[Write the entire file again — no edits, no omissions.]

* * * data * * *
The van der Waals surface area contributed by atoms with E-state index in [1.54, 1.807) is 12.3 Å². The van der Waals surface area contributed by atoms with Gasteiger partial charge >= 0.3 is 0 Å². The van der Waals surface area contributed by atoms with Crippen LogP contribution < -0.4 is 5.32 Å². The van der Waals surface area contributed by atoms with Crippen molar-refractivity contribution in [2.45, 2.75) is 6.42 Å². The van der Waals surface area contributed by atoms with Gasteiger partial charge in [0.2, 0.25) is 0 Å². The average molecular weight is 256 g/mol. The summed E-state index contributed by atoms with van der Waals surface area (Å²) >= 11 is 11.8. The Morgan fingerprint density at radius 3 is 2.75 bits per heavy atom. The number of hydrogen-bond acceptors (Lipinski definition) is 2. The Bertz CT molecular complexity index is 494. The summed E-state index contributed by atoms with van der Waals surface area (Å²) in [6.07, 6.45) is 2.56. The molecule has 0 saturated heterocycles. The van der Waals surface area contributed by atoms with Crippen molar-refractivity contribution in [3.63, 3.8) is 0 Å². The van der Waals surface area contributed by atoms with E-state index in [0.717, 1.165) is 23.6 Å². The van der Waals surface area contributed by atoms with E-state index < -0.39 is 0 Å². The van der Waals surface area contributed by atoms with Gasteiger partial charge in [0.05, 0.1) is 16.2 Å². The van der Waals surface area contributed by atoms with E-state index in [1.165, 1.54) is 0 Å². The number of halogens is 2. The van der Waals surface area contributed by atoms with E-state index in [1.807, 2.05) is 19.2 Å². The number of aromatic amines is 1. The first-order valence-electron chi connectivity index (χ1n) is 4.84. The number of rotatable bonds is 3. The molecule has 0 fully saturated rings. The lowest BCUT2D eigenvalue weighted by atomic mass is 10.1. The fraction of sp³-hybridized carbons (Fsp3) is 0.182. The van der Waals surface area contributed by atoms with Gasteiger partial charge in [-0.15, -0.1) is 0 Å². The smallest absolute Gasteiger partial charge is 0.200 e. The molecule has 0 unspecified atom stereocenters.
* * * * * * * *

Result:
The van der Waals surface area contributed by atoms with E-state index in [1.54, 1.807) is 12.3 Å². The van der Waals surface area contributed by atoms with Gasteiger partial charge >= 0.3 is 0 Å². The van der Waals surface area contributed by atoms with Crippen LogP contribution < -0.4 is 5.32 Å². The van der Waals surface area contributed by atoms with Crippen molar-refractivity contribution in [2.45, 2.75) is 6.42 Å². The van der Waals surface area contributed by atoms with Gasteiger partial charge in [0.2, 0.25) is 0 Å². The average molecular weight is 256 g/mol. The summed E-state index contributed by atoms with van der Waals surface area (Å²) >= 11 is 11.8. The Morgan fingerprint density at radius 3 is 2.75 bits per heavy atom. The number of hydrogen-bond acceptors (Lipinski definition) is 2. The Bertz CT molecular complexity index is 494. The summed E-state index contributed by atoms with van der Waals surface area (Å²) in [6.07, 6.45) is 2.56. The molecule has 0 saturated heterocycles. The van der Waals surface area contributed by atoms with Crippen molar-refractivity contribution in [3.63, 3.8) is 0 Å². The van der Waals surface area contributed by atoms with E-state index in [0.717, 1.165) is 23.6 Å². The van der Waals surface area contributed by atoms with E-state index < -0.39 is 0 Å². The van der Waals surface area contributed by atoms with Gasteiger partial charge in [0.05, 0.1) is 16.2 Å². The van der Waals surface area contributed by atoms with E-state index in [1.165, 1.54) is 0 Å². The number of halogens is 2. The van der Waals surface area contributed by atoms with E-state index in [1.807, 2.05) is 19.2 Å². The number of aromatic amines is 1. The first-order valence-electron chi connectivity index (χ1n) is 4.84. The number of rotatable bonds is 3. The molecule has 0 fully saturated rings. The lowest BCUT2D eigenvalue weighted by atomic mass is 10.1. The fraction of sp³-hybridized carbons (Fsp3) is 0.182. The van der Waals surface area contributed by atoms with Gasteiger partial charge in [-0.15, -0.1) is 0 Å². The smallest absolute Gasteiger partial charge is 0.200 e. The molecule has 0 unspecified atom stereocenters.